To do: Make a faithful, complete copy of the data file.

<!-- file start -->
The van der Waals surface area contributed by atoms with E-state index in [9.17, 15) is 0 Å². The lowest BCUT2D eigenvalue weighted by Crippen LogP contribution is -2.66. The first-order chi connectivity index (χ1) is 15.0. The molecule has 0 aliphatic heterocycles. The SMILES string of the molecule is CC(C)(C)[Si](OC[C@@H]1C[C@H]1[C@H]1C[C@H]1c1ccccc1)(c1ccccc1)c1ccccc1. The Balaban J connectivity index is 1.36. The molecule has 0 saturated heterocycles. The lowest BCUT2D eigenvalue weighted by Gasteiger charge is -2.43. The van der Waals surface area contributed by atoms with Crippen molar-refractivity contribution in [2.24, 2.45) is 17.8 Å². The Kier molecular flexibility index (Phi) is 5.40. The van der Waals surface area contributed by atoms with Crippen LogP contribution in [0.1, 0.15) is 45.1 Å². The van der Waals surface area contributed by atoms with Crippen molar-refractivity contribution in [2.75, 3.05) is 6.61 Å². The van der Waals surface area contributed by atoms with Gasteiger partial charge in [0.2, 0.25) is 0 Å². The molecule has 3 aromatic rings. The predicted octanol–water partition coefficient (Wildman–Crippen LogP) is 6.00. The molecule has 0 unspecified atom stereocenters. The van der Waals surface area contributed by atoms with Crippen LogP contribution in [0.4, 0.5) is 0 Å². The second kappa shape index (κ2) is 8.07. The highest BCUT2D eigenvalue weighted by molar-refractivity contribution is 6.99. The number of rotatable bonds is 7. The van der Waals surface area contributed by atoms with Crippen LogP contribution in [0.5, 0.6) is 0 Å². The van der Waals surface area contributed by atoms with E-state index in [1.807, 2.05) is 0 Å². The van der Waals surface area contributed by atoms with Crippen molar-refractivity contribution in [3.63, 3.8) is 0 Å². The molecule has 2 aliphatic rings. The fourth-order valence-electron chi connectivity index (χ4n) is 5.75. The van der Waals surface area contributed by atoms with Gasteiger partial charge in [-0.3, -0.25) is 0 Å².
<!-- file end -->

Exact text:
The van der Waals surface area contributed by atoms with E-state index in [9.17, 15) is 0 Å². The lowest BCUT2D eigenvalue weighted by Crippen LogP contribution is -2.66. The first-order chi connectivity index (χ1) is 15.0. The molecule has 0 aliphatic heterocycles. The SMILES string of the molecule is CC(C)(C)[Si](OC[C@@H]1C[C@H]1[C@H]1C[C@H]1c1ccccc1)(c1ccccc1)c1ccccc1. The Balaban J connectivity index is 1.36. The molecule has 0 saturated heterocycles. The lowest BCUT2D eigenvalue weighted by Gasteiger charge is -2.43. The van der Waals surface area contributed by atoms with Crippen molar-refractivity contribution in [2.24, 2.45) is 17.8 Å². The Kier molecular flexibility index (Phi) is 5.40. The van der Waals surface area contributed by atoms with Crippen LogP contribution in [0.1, 0.15) is 45.1 Å². The van der Waals surface area contributed by atoms with Crippen molar-refractivity contribution in [2.75, 3.05) is 6.61 Å². The van der Waals surface area contributed by atoms with Gasteiger partial charge in [0.2, 0.25) is 0 Å². The molecule has 3 aromatic rings. The predicted octanol–water partition coefficient (Wildman–Crippen LogP) is 6.00. The molecule has 0 unspecified atom stereocenters. The van der Waals surface area contributed by atoms with Crippen LogP contribution in [0.4, 0.5) is 0 Å². The second kappa shape index (κ2) is 8.07. The highest BCUT2D eigenvalue weighted by molar-refractivity contribution is 6.99. The number of rotatable bonds is 7. The van der Waals surface area contributed by atoms with Crippen LogP contribution in [0.5, 0.6) is 0 Å². The van der Waals surface area contributed by atoms with E-state index in [1.807, 2.05) is 0 Å². The van der Waals surface area contributed by atoms with Crippen molar-refractivity contribution in [3.63, 3.8) is 0 Å². The molecule has 2 aliphatic rings. The fourth-order valence-electron chi connectivity index (χ4n) is 5.75. The van der Waals surface area contributed by atoms with Gasteiger partial charge in [-0.3, -0.25) is 0 Å².